Anders Zorn
A Sweden Museum


Anders Zorn's Oil Paintings
Anders Zorn Museum
February 18, 1860 – August 22, 1920.
Anders Zorn

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Anders Zorn
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Anders Zorn

Swedish 1860-1920 Swedish painter, etcher and sculptor. He was brought up by his grandparents at Mora. As he displayed a precocious talent for drawing he was admitted to the preparatory class of the Kungliga Akademi for de Fria Konsterna, Stockholm, at the age of 15. Dissatisfied with the outdated teaching and discipline of the Academy and encouraged by his early success as a painter of watercolour portraits and genre scenes (e.g. Old Woman from Mora, 1879; Mora, Zornmus.) Zorn left the Academy in 1881 to try to establish an international career. He later resided mainly in London but also travelled extensively in Italy, France, Spain, Algeria and the Balkans and visited Constantinople. However, he continued to spend most of his summers in Sweden.  Related Paintings of Anders Zorn :. | Unknow work 7 | emma som parisiska | In the Cookhouse | Unknow work 94 | Lasande |
Related Artists:
Henri Le Sidaner
(August 7, 1862 - July 1939) was an Intimist painter born to a French family in Port Louis, Mauritius. In 1870 he and his family settled in Dunkirk. Le Sidaner received most of his tutelage from the École des Beaux-Arts under the instruction of Alexandre Cabanel but later broke away due to artistic differences. He travelled extensively throughout France and also visited many cities around the globe such as London, New York, Venice and Paris as well as some small villages throughout Europe. Le Sidaner exhibited at the Salon, the Galeries Georges Petit in Paris and the Goupil Gallery in London. He lived in Gerberoy, France. Le Sidaner's work was mentioned in Marcel Proust's novel In Search of Lost Time. In Sodom and Gomorrah, the narrator mentions that an eminent barrister from Paris had devoted his income to collecting the paintings of the "highly distinguished" but "not great" Le Sidaner.
Sebastian Stoskopff
Strasbourg 1597-Idstein 1657 was an Alsatian painter. He is considered one of the most important German still life painters of his time. His works, which were rediscovered after 1930, portray goblets, cups and especially glasses. The reduction to a few objects, which is characteristic of early still life painting, can again be recognized in Stoskopff's painting. His chief works hang in Strasbourg and in Saarbr??cken. Sebastian Stoskopff was born in 1597 in Strasbourg. His father was employed by the city since 1590 and acted as a mounted courier or royal escort, driving a one-horse-carriage. In 1614, Stoskopff's father asked the Strasbourg council for help for his 17-year-old son. He wanted him to be able to learn the craft of painting, since Sebastian had already been extremely talented in drawing and painting since he was 15. The council agreed to provide their support and probably sent the young artist at first to the Strasbourg painter and copper engraver, Friedrich Brentel. However, he only learned how to further refine his drawing and was not, as hoped, introduced to the art of painting. In 1615, Stoskopff's father died and his widowed mother went to the Strasbourg council once again to ask for support for training from a recognized painter. Stoskopff was then sent to Daniel Soreau, a painter who was active in Hanau. In the beginning, Soreau was not very enthusiastic, since he usually chose his apprentices from among his relatives and close friends. However, he finally complied with the request of the council and assured them that would "make an Albrecht Derer of this apprentice". There is not a single definite picture by Daniel Soreau existing. It is only possible to draw conclusions about how well the master passed on his artistic skills to his students through the works of his sons, other apprentices of his workshop and through Stoskopff's works. After Soreau's death in 1619, Stoskopff took over his workshop with the apprentices, as well as his function as the master. One of the apprentices was Joachim von Sandrart, who later became a successful painter and who wrote the first important work on the history of art in the German language: "Teutsche Academie der Bau-, Bild,- und Malerey- Kenste". This work contains descriptions of the lives of earlier and contemporary artists, including descriptions of the time in Hanau with his master, Sebastian Stoskopff. After his attempt to get permission to settle in Frankfurt failed, Stoskopff went to Paris. He stayed there from about 1622 until 1639, which can be reconstructed from indirect reports and property inventories of Parisians. His first works in larger format were also created here, such as "Summer" or "Winter" (now both in Strasbourg).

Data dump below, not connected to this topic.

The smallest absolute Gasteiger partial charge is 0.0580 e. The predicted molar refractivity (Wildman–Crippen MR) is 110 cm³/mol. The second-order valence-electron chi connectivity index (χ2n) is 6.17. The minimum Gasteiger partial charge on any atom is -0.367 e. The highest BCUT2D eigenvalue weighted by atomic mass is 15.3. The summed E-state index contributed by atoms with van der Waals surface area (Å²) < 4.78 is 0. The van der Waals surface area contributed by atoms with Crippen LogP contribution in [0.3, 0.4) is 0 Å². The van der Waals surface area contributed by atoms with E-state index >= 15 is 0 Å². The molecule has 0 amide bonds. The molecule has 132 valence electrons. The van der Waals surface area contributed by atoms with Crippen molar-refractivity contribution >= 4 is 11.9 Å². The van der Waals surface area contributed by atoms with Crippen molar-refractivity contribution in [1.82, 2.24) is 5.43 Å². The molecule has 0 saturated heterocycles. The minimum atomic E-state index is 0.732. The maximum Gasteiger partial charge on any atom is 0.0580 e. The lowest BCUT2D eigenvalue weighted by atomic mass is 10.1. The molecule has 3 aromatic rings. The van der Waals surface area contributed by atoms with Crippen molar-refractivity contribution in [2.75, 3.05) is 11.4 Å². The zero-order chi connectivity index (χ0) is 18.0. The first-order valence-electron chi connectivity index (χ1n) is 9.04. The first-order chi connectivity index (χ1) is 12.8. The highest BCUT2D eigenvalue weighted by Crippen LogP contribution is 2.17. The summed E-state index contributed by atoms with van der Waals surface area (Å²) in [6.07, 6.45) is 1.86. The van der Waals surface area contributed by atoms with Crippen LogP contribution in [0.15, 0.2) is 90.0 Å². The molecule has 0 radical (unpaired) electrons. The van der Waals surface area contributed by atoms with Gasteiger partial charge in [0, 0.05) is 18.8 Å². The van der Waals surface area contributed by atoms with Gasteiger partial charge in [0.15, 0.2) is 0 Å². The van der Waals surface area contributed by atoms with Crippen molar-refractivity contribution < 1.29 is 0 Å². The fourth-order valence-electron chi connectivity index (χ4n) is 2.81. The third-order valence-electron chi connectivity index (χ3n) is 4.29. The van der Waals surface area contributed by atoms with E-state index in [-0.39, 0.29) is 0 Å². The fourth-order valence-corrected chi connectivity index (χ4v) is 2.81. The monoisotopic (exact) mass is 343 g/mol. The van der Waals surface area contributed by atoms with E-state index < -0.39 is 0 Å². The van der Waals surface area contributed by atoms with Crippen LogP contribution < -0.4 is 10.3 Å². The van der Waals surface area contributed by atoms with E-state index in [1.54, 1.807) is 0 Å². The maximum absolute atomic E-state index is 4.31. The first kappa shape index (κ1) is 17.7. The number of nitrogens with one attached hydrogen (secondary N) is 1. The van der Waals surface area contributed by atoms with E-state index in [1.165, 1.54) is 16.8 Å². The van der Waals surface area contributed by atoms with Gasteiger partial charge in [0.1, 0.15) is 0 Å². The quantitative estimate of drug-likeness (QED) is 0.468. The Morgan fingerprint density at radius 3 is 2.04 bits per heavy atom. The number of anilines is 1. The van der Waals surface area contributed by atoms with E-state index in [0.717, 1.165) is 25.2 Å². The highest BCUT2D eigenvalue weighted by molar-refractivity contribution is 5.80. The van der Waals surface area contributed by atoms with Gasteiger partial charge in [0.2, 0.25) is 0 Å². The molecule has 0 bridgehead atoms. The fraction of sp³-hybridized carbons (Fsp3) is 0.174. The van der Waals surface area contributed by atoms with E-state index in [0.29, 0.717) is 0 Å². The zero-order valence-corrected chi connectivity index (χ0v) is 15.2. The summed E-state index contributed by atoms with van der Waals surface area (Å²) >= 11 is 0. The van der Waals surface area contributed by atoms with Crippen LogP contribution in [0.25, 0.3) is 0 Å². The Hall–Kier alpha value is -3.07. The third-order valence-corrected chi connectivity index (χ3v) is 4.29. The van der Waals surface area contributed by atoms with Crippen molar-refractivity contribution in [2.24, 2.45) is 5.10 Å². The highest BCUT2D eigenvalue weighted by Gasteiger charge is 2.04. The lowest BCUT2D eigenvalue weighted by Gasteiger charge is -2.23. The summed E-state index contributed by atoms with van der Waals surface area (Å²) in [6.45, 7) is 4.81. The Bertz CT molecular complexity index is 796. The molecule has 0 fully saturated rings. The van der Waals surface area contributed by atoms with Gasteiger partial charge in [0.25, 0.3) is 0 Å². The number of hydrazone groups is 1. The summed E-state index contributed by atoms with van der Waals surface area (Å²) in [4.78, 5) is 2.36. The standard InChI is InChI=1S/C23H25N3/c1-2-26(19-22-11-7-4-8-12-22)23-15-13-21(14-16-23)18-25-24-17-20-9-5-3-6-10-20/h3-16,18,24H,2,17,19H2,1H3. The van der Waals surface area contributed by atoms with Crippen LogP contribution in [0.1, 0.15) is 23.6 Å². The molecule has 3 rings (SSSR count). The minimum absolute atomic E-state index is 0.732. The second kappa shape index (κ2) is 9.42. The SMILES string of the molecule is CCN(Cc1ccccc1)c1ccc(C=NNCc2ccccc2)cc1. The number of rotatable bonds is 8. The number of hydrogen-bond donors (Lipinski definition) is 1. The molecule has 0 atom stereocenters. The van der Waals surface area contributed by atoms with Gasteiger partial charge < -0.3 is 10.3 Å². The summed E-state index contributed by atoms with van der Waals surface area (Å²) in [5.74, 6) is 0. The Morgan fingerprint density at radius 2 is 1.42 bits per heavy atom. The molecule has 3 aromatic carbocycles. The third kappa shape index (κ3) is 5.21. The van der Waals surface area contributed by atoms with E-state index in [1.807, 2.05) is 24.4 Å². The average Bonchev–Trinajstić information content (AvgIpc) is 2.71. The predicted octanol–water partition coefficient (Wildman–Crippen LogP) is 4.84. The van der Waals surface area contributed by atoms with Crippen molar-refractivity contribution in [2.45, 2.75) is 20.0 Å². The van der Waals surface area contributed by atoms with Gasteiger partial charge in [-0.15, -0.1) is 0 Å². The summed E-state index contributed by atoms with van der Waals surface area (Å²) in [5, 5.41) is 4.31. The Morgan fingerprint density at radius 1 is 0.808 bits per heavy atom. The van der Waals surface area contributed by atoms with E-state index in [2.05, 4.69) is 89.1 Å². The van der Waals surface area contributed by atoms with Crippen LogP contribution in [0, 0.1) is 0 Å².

Charles-Amedee-Philippe van Loo
(25 August 1719 -15 November 1795) was a French painter of allegorical scenes and portraits. He studied under his father, the painter Jean-Baptiste van Loo, at Turin and Rome, where in 1738 he won the Prix de Rome, then at Aix-en-Provence, before returning to Paris in 1745. He was invited to join the Academie Royale de Peinture et de Sculpture in 1747, and that year he married his cousin Marie-Marguerite Lebrun, daughter of the painter Michel Lebrun (died 1753). Among his brothers were the painters François van Loo (1708-1732) and Louis-Michel van Loo (1707-1771).






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